Intentionally directing attacks against personnel, installations, material, units or vehicles involved in a humanitarian assistance or peacekeeping mission in accordance with the Charter of the United Nations, as long as they are entitled to the protection given to civilians or civilian objects under the international law of armed conflict;
Intentionally directing attacks against buildings dedicated to religion, education, art, science or charitable purposes, historic monuments, hospitals and places where the sick and wounded are collected, provided they are not military objectives;
Pillaging a town or place, even when taken by assault;
Committing rape, sexual slavery, enforced prostitution, forced pregnancy, as defined in article 7, paragraph 2 (f), enforced sterilization, and any other form of sexual violence also constituting a serious violation of article 3 common to the four Geneva Conventions;
Conscripting or enlisting children under the age of fifteen years into armed forces or groups or using them to participate actively in hostilities;
Ordering the displacement of the civilian population for reasons related to the conflict, unless the security of the civilians involved or imperative military reasons so demand;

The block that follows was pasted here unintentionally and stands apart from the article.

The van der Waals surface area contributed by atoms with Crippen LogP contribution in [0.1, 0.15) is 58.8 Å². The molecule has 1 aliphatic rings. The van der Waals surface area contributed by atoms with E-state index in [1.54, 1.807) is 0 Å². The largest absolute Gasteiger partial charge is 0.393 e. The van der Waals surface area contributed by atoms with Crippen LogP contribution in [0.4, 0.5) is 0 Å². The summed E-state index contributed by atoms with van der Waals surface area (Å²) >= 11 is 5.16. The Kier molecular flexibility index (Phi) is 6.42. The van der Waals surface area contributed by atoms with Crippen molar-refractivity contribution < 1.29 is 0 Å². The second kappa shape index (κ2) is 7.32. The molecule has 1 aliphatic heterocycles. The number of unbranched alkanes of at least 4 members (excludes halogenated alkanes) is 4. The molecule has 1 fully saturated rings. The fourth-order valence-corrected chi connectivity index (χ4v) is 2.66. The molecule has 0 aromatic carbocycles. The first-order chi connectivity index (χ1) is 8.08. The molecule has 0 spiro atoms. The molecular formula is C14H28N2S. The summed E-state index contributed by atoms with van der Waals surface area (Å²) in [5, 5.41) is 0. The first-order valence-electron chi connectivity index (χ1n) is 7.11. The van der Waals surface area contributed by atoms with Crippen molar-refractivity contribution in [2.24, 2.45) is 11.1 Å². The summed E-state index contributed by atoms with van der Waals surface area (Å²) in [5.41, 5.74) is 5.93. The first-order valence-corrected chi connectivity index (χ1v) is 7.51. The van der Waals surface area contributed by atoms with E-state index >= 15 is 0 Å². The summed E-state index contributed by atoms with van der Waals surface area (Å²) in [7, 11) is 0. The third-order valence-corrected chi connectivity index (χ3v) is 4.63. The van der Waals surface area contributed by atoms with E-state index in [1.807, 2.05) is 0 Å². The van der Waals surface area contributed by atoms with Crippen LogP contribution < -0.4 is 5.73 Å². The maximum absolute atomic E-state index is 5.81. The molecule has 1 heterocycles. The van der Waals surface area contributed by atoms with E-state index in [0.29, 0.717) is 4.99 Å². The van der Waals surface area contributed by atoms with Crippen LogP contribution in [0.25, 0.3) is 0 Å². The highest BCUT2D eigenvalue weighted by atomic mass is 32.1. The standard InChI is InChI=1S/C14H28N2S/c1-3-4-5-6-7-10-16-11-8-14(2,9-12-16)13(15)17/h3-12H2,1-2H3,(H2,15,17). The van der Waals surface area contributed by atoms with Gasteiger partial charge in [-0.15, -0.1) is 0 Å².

Killing or wounding treacherously a combatant adversary;
Declaring that no quarter will be given;
Subjecting persons who are in the power of another party to the conflict to physical mutilation or to medical or scientific experiments of any kind which are neither justified by the medical, dental or hospital treatment of the person concerned nor carried out in his or her interest, and which cause death to or seriously endanger the health of such person or persons;
Destroying or seizing the property of an adversary unless such destruction or seizure be imperatively demanded by the necessities of the conflict;
« Last Edit: January 13, 2020, 03:59:09 PM by Freedom of speach2 »